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The Swiss Said No To A Guaranteed Income - Conservatives Should Too


The Swiss on Sunday defeated a proposal to provide every adult a guaranteed monthly income of 2,500 Swiss francs ($2,555), and 625 Swiss francs for every child.

The vote wasn’t even close: only 23 percent of the voters supported the proposal.

But while a guaranteed basic income may be dead in Switzerland, at least for now, Finland is considering a pilot program that would provide 10,000 working-age adults with about 550 Euros a month for two years, beginning in 2017, according to Reuters.

And the idea might be coming to the U.S. soon.

No one should be surprised that Democratic presidential candidate Bernie Sanders supports the idea, but some on the conservative side are also backing it as well.

Tim Worstall, a Forbes contributor and fellow at the London-based Adam Smith Institute, points out that none other than Charles Murray has written favorably about a guaranteed basic income in his book In Our Hands. And Worstall himself seems favorably disposed.

Liberals see a guaranteed income as a way of achieving their goal of putting everyone on the government dole. Conservative supporters, strangely, see it as a way of decreasing the size of government. Stay with me here…

Conservatives correctly point out that the modern welfare state is staggeringly bloated, fraud-prone, and inefficient. There are multiple, overlapping programs, and almost every one of them is the target of scams.

So, these conservatives reason, end the panoply of programs and give everyone a guaranteed income—Murray decides on $10,000 for every adult.

The idea would have a little more resonance if it were means-tested so that only lower-income families received it. And even more if recipients were required to do some kind of work to receive the benefits. But including both of those requirements turns the idea into “workfare” and keeps at least some of the welfare-state infrastructure intact.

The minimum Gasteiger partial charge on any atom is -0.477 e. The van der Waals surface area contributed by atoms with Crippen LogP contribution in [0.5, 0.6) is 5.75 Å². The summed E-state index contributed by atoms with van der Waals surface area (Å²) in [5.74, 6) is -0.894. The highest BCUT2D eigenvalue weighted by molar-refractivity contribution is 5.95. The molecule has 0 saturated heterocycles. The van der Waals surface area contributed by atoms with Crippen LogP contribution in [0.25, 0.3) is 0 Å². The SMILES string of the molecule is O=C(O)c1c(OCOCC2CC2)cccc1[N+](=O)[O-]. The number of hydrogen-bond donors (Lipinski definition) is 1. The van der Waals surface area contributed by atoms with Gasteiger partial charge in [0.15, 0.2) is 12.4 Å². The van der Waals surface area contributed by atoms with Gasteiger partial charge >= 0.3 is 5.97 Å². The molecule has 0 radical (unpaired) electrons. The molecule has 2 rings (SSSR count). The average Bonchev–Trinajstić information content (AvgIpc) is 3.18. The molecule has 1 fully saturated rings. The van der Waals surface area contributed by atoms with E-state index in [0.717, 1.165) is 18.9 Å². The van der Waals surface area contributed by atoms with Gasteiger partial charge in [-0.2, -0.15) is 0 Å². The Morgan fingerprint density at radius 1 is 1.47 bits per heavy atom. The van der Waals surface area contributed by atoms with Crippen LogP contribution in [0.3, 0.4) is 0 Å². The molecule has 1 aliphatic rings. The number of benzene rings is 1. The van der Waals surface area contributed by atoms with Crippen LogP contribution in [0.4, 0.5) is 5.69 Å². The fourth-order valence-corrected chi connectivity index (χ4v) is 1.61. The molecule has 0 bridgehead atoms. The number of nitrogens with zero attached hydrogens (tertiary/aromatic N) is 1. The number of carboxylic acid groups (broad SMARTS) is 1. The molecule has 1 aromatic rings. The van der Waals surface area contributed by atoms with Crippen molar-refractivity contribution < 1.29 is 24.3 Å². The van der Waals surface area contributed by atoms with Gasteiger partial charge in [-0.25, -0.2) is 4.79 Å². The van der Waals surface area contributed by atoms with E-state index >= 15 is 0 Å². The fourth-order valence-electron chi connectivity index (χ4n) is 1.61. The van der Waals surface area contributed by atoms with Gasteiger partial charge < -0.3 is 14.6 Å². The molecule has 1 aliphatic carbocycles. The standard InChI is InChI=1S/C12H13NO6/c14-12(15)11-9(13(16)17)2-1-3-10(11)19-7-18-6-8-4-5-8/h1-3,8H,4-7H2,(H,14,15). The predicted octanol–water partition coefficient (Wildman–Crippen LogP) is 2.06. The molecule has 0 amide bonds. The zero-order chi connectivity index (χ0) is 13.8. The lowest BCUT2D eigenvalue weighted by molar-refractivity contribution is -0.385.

But why should middle- and upper-income families pay more in taxes—since they are the ones whose taxes would fund the program—only to get part of it back in the form of guaranteed income? Proponents say there wouldn’t be the need for new taxes because the program could be essentially funded with money currently spent on the welfare state.

But why would any conservative think that liberals would be satisfied if a guaranteed income plan replaced all the current welfare programs? Liberals would immediately begin to agitate for new initiatives, claiming that the basic income wasn’t enough and left too many people vulnerable.

And they would likely get those programs passed, so we’d have both a guaranteed income AND the welfare state.

It’s true that the U.S. welfare system must be reformed, and providing cash benefits—what economist Milton Friedman called a Negative Income Tax—as opposed to a range of overlapping welfare programs is the right way to go. But those benefits should be temporary, means-tested, and provided only if the beneficiaries work.

The Swiss rejected a guaranteed basic income, and the U.S.—and especially conservatives—should do so too.